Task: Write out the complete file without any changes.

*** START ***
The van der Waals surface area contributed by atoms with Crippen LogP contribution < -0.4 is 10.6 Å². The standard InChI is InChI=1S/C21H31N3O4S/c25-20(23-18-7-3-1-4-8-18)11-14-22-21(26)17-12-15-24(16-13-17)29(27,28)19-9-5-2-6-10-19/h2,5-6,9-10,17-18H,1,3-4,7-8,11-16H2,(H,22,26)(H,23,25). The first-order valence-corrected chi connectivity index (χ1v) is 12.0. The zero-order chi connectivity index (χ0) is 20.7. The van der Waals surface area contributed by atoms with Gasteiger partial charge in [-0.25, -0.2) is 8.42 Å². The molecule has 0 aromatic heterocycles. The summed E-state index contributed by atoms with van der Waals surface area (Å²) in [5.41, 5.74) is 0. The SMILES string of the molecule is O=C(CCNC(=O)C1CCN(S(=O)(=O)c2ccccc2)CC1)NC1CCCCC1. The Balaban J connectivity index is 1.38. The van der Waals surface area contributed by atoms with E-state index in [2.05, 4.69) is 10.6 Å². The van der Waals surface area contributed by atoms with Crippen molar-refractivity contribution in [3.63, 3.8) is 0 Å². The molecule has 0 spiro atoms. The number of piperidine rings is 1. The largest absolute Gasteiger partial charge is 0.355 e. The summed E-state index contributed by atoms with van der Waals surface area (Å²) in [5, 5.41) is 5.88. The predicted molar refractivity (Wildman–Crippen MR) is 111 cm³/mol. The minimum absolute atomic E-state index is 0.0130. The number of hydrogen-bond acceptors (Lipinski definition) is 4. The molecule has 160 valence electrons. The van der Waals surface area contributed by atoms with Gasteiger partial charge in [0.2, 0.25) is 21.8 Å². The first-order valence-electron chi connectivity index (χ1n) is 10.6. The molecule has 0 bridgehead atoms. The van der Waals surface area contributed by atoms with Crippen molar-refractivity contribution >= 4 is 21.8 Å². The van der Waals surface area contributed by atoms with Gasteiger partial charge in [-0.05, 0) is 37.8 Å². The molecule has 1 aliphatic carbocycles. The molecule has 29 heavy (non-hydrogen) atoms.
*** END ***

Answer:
The van der Waals surface area contributed by atoms with Crippen LogP contribution < -0.4 is 10.6 Å². The standard InChI is InChI=1S/C21H31N3O4S/c25-20(23-18-7-3-1-4-8-18)11-14-22-21(26)17-12-15-24(16-13-17)29(27,28)19-9-5-2-6-10-19/h2,5-6,9-10,17-18H,1,3-4,7-8,11-16H2,(H,22,26)(H,23,25). The first-order valence-corrected chi connectivity index (χ1v) is 12.0. The zero-order chi connectivity index (χ0) is 20.7. The van der Waals surface area contributed by atoms with Gasteiger partial charge in [-0.25, -0.2) is 8.42 Å². The molecule has 0 aromatic heterocycles. The summed E-state index contributed by atoms with van der Waals surface area (Å²) in [5.41, 5.74) is 0. The SMILES string of the molecule is O=C(CCNC(=O)C1CCN(S(=O)(=O)c2ccccc2)CC1)NC1CCCCC1. The Balaban J connectivity index is 1.38. The van der Waals surface area contributed by atoms with E-state index in [2.05, 4.69) is 10.6 Å². The van der Waals surface area contributed by atoms with Crippen molar-refractivity contribution in [3.63, 3.8) is 0 Å². The molecule has 0 spiro atoms. The number of piperidine rings is 1. The largest absolute Gasteiger partial charge is 0.355 e. The summed E-state index contributed by atoms with van der Waals surface area (Å²) in [5, 5.41) is 5.88. The predicted molar refractivity (Wildman–Crippen MR) is 111 cm³/mol. The minimum absolute atomic E-state index is 0.0130. The number of hydrogen-bond acceptors (Lipinski definition) is 4. The molecule has 160 valence electrons. The van der Waals surface area contributed by atoms with Gasteiger partial charge in [0.2, 0.25) is 21.8 Å². The first-order valence-electron chi connectivity index (χ1n) is 10.6. The molecule has 0 bridgehead atoms. The van der Waals surface area contributed by atoms with Crippen molar-refractivity contribution >= 4 is 21.8 Å². The van der Waals surface area contributed by atoms with Gasteiger partial charge in [-0.05, 0) is 37.8 Å². The molecule has 1 aliphatic carbocycles. The molecule has 29 heavy (non-hydrogen) atoms.